Their first child was about to be brought into the world, and the man prayed the baby would be healthy. The pregnancy had been uneventful to this point; his wife had not experienced the usual morning sickness or other maladies that often affected pregnant women.
Due to her stubborn streak she had insisted on helping her husband with the chores on their farm, which helped provide most of the people in their village with fresh vegetables and grain for bread, until three days before the impending birth of their child, despite his vehement protestations that she stay in bed. Finally, she agreed to some rest after he playfully threatened to tie her to the bed if she didn’t.
She had been in labor since just after midnight. Her water had finally broken just before her husband, David, had gotten out of bed to begin his day. Fortunately the mid-wife lived but a fifteen minute walk from their farm. David made it to her house in half the time. She had been expecting to be summoned to the house to tend to the birth for the last week. After being woken up by David, it took her only a few minutes to arrive at their house.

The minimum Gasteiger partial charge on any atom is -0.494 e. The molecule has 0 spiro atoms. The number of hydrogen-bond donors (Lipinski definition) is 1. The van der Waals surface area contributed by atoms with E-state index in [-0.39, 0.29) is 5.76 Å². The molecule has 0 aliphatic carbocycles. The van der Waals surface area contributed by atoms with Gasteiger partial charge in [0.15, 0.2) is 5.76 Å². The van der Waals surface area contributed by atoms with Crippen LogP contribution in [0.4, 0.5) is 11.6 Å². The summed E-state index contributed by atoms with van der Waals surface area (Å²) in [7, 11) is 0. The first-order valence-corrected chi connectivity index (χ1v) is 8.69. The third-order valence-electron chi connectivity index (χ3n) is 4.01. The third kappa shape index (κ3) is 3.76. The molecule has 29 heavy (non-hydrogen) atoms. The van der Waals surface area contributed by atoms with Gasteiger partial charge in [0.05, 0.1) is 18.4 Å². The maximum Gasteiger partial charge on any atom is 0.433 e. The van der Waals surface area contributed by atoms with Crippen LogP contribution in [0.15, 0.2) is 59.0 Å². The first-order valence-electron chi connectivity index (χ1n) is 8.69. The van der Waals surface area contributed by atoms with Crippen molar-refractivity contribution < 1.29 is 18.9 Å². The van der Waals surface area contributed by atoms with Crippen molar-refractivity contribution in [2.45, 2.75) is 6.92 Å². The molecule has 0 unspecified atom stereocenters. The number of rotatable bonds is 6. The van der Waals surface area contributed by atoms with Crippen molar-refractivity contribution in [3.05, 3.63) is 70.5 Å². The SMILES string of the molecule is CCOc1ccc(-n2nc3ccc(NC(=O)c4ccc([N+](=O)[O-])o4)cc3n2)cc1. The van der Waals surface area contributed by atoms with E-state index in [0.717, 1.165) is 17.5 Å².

David Miles Essex was a large, muscular man whose body had been hardened by working the land of his birth since he was old enough to stand. His father had been a peasant farmer for most of his life. Although most peasant farmers worked the land for the lord of the manor, David’s father had been so successful at running the farm he had been allowed to purchase the farm and land to work as his own when the lord of the manor died.
David’s mother, Catherine, had died while giving birth to David’s brother, Paul, when David was three. Paul was born prematurely and had died within hours of his birth. David’s father had never remarried, and grieved for his wife and child until the day he died. David had inherited the farm after his father, William, had died from a fever brought on by blood poisoning after severely cutting his leg while plowing the fields when David was fifteen.
David’s thoughts drifted back to when at the age of twenty, he had been entranced by Emma Elizabeth Clarke while mending a neighbor’s fence. Emma was nineteen at the time, and was the most beautiful woman David had ever seen in his life. He was instantly smitten. Within a year they were married, and three years later she was pregnant with their first child. They planned to name the child William, after David’s father, if it was a boy, and Jane, after Emma’s mother, if it was a girl. David hoped this would be the first of many children.